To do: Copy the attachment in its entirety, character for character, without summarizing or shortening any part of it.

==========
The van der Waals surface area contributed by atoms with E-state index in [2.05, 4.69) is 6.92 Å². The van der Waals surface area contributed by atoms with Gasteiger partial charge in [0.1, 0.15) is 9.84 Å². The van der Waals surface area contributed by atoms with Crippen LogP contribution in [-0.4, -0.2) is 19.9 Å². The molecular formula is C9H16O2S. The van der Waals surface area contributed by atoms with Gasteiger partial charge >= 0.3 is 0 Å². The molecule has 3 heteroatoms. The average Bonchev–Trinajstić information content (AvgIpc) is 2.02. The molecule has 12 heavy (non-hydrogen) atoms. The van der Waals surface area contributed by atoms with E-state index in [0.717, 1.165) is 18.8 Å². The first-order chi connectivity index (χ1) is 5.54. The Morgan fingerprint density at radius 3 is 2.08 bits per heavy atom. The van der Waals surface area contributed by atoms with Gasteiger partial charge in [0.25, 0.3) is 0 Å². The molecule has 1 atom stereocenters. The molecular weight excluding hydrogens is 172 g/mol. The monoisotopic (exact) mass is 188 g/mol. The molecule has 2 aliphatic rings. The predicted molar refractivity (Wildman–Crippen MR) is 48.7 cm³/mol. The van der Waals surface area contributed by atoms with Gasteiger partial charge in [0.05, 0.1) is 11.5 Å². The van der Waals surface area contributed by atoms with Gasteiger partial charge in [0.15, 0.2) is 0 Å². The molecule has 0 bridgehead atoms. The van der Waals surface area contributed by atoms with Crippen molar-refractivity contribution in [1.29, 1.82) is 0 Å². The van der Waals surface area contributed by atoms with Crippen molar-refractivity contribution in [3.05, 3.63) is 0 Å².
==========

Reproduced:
The van der Waals surface area contributed by atoms with E-state index in [2.05, 4.69) is 6.92 Å². The van der Waals surface area contributed by atoms with Gasteiger partial charge in [0.1, 0.15) is 9.84 Å². The van der Waals surface area contributed by atoms with Crippen LogP contribution in [-0.4, -0.2) is 19.9 Å². The molecular formula is C9H16O2S. The van der Waals surface area contributed by atoms with Gasteiger partial charge >= 0.3 is 0 Å². The molecule has 3 heteroatoms. The average Bonchev–Trinajstić information content (AvgIpc) is 2.02. The molecule has 12 heavy (non-hydrogen) atoms. The van der Waals surface area contributed by atoms with E-state index in [0.717, 1.165) is 18.8 Å². The first-order chi connectivity index (χ1) is 5.54. The Morgan fingerprint density at radius 3 is 2.08 bits per heavy atom. The van der Waals surface area contributed by atoms with Gasteiger partial charge in [0.25, 0.3) is 0 Å². The molecule has 1 atom stereocenters. The molecular weight excluding hydrogens is 172 g/mol. The monoisotopic (exact) mass is 188 g/mol. The molecule has 2 aliphatic rings. The predicted molar refractivity (Wildman–Crippen MR) is 48.7 cm³/mol. The van der Waals surface area contributed by atoms with Gasteiger partial charge in [0.05, 0.1) is 11.5 Å². The van der Waals surface area contributed by atoms with Gasteiger partial charge in [0.15, 0.2) is 0 Å². The molecule has 0 bridgehead atoms. The van der Waals surface area contributed by atoms with Crippen molar-refractivity contribution in [1.29, 1.82) is 0 Å². The van der Waals surface area contributed by atoms with Crippen molar-refractivity contribution in [3.05, 3.63) is 0 Å².